The requisite Roseland water tower behind the Publix photo.
It has been an interesting day to say the least. We got up and I hustled us to the tasks of getting packed and ready to leave, leaving our little rental house in as close to a state of perfection as we could. We stopped and had breakfast and then hit Highway 1 down the coast of Florida until we finally got to the Melbourne area where things began to trigger my memories and the Indian River was to our left, the jungle to our right, all scattered with old grove houses and stucco buildings that I realized in a bit of an epiphany hold my memories.
My memories are stored in funky old buildings and fish camps and boat houses and cedar trees and gnarled oaks and mostly in the river itself, diluted and washed to other shores as they may be.
And that is simply the way it is.
We stopped at Publix on our way in to Roseland to buy stuff that I should have brought but didn't and we drove into Roseland itself, the river road still white sand, the Roseland Community Center still there, the strip of land between the Sebastian River and the road still pine-and-cedar-treed-and-mango-treed. The little cottages which had been there when I was a child still right where I left them, like an impossible fantasy of a homeplace.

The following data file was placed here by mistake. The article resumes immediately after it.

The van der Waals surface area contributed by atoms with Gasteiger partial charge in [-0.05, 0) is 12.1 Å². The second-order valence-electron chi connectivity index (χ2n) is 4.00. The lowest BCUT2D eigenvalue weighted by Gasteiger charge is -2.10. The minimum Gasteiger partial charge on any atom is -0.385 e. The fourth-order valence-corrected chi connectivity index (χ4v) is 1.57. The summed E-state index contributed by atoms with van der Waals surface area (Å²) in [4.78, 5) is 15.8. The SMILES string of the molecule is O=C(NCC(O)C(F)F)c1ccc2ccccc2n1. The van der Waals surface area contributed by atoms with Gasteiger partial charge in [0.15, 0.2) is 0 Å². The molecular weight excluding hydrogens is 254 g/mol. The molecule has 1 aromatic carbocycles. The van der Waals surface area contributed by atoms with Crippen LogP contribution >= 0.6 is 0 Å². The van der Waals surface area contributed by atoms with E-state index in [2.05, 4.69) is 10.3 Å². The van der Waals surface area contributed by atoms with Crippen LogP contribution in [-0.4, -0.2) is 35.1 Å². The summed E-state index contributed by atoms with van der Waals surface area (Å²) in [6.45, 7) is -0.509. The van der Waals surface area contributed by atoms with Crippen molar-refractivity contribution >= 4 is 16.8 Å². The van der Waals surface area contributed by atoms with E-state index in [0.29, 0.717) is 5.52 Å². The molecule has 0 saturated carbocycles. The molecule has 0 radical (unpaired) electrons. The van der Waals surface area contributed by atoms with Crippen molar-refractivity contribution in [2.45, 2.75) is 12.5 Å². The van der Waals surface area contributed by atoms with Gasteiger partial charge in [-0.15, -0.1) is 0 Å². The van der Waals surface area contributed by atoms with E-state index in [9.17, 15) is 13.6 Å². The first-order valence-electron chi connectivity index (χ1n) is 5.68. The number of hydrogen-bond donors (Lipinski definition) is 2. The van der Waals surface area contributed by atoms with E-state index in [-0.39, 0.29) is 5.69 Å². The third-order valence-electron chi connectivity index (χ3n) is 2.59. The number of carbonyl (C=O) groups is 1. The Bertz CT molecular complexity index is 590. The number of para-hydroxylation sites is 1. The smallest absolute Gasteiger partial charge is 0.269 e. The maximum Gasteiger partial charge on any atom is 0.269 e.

We pulled into the driveway of this tiny cabana house with the spitting lion pool,
and the owner came out of his house next door and I hugged him and as always, thanked him for keeping this alive, for respecting the history of it all.
"A labor of love," he said.
And I love him.
Just as I was unpacking the groceries, the doctor from Mayo finally called. Glen put him on speaker phone and we listened as he said that blood tests were leading to some questions that may help to solve the mystery, possibly, perhaps, maybe, lead to a diagnosis. He speaks English well but I think it is hard for him to speak human. His native tongue is Medicine. And that's all right. But a few things he said and a few answers he gave me to questions led us to have the slightest sliver of hope that this may be an extremely rate syndrome which has a possible antidote.
I'm putting this poorly for several reasons.
One- he didn't give us THAT much information.
Two- We don't speak Medicine.
Three- The very little information online about the syndrome he spoke of was geared to neurologists and I do not have my Tabor's Medical Dictionary with me.
Anyway, Mr. Moon has to get more blood tests and they will take up to four weeks to make any determinations from and so we have to just wait and see.
And so we unpacked and went down to the river and Mr. Moon threw his line in the water and I held on to the seat of my pants and tried not to fly off the dock in the gusty, whistling wind, and a tiny strip of sunset showed above the trees on one of the islands in the river and I could feel and hear and smell and taste all of the memories and all that was happening that very second.
I drank it all in.
My old, age-spotted legs.
Goodness. What a curious thing life is. How amazed I am to be here.